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Exploring the Exotic World of Quarks and Gluons at the Dawn of the Exascale

As nuclear physicists delve ever deeper into the heart of matter, they require the tools to reveal the next layer of nature's secrets. Nowhere is that more true than in computational nuclear physics. A new research effort led by theorists at DOE's Thomas Jefferson National Accelerator Facility (Jefferson Lab) is now preparing for the next big leap forward in their studies thanks to funding under the 2017 SciDAC Awards for Computational Nuclear Physics.

Matthew Latimer Receives 2017 Lytle Award

A staff member at the Department of Energy's SLAC National Acceleratory Laboratory, Matthew Latimer is in charge of seven spectroscopy beamlines at SSRL. He was recently selected for the 2017 Farrel W. Lytle Award, established by the SSRL Users' Organization Executive Committee. The award promotes accomplishments in synchrotron science and supports collaboration among visiting scientists and staff who conduct research at SSRL.

Jefferson Lab Completes 12 GeV Upgrade

Nuclear physicists are now poised to embark on a new journey of discovery into the fundamental building blocks of the nucleus of the atom. The completion of the 12 GeV Upgrade Project of the Continuous Electron Beam Accelerator Facility (CEBAF) at the Department of Energy's Thomas Jefferson National Accelerator Facility (Jefferson Lab) heralds this new era to image nuclei at their deepest level.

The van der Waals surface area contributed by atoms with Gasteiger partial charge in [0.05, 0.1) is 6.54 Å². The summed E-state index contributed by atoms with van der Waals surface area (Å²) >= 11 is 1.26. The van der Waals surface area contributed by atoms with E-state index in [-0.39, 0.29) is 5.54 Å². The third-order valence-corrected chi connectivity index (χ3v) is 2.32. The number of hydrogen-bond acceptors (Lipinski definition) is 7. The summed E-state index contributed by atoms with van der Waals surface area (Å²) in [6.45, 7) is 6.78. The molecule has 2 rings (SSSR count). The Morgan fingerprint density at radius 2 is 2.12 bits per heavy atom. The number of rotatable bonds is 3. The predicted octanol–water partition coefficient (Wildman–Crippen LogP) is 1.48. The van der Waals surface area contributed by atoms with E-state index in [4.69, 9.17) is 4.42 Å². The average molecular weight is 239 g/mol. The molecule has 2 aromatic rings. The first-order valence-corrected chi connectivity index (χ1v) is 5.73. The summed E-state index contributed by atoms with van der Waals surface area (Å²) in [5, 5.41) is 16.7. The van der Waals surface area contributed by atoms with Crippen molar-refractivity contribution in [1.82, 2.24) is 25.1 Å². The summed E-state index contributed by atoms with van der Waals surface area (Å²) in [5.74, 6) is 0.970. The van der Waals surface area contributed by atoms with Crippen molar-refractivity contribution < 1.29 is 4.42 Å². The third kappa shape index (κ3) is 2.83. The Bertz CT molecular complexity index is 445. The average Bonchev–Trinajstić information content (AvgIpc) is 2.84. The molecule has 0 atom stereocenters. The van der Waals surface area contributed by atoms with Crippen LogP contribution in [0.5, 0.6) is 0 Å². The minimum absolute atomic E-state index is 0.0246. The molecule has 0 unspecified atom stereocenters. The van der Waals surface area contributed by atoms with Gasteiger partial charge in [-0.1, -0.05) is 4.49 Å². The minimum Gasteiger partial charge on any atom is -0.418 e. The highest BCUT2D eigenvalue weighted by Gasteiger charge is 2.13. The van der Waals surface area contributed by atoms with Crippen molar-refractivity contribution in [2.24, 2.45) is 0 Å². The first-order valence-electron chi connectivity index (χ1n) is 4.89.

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Hybrid Material Glows Like Jellyfish

Scientists combine biology, nanotechnology into composites that light up upon chemical stimulation.

Tiny Tornados at the Dawn of the Universe

Swirling soup of matter's fundamental building blocks spins ten billion trillion times faster than the most powerful tornado, setting new record for "vorticity."

On-Demand 3-D Printing of Tiny Magic Wands

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Discovering the Genetic Timekeepers in Bioenergy Crops

A new class of plant-specific genes required for flowering control in temperate grasses is found.

New Technology Illuminates Microbial Dark Matter

Demonstrating the microfluidic-based, mini-metagenomics approach on samples from hot springs shows how scientists can delve into microbes that can't be cultivated in a laboratory.

Tiny Green Algae Reveal Large Genomic Variation

First complete picture of genetic variations in a natural algal population could help explain how environmental changes affect global carbon cycles.

A Complex Little Alga that Lives by the Sea

The genetic material of Porphyra umbilicalis reveals the mechanisms by which it thrives in the stressful intertidal zone at the edge of the ocean.

Precise Radioactivity Measurements: A Controversy Settled

Simultaneous measurements of x-rays and gamma rays emitted in radioactive nuclear decays show that the vacancy left by an electron's departure, not the atomic structure, influences whether gamma rays are released.

OLYMPUS Experiment Sheds Light on Inner Workings of Protons

Seven-year study explains how packets of light are exchanged when protons meet electrons.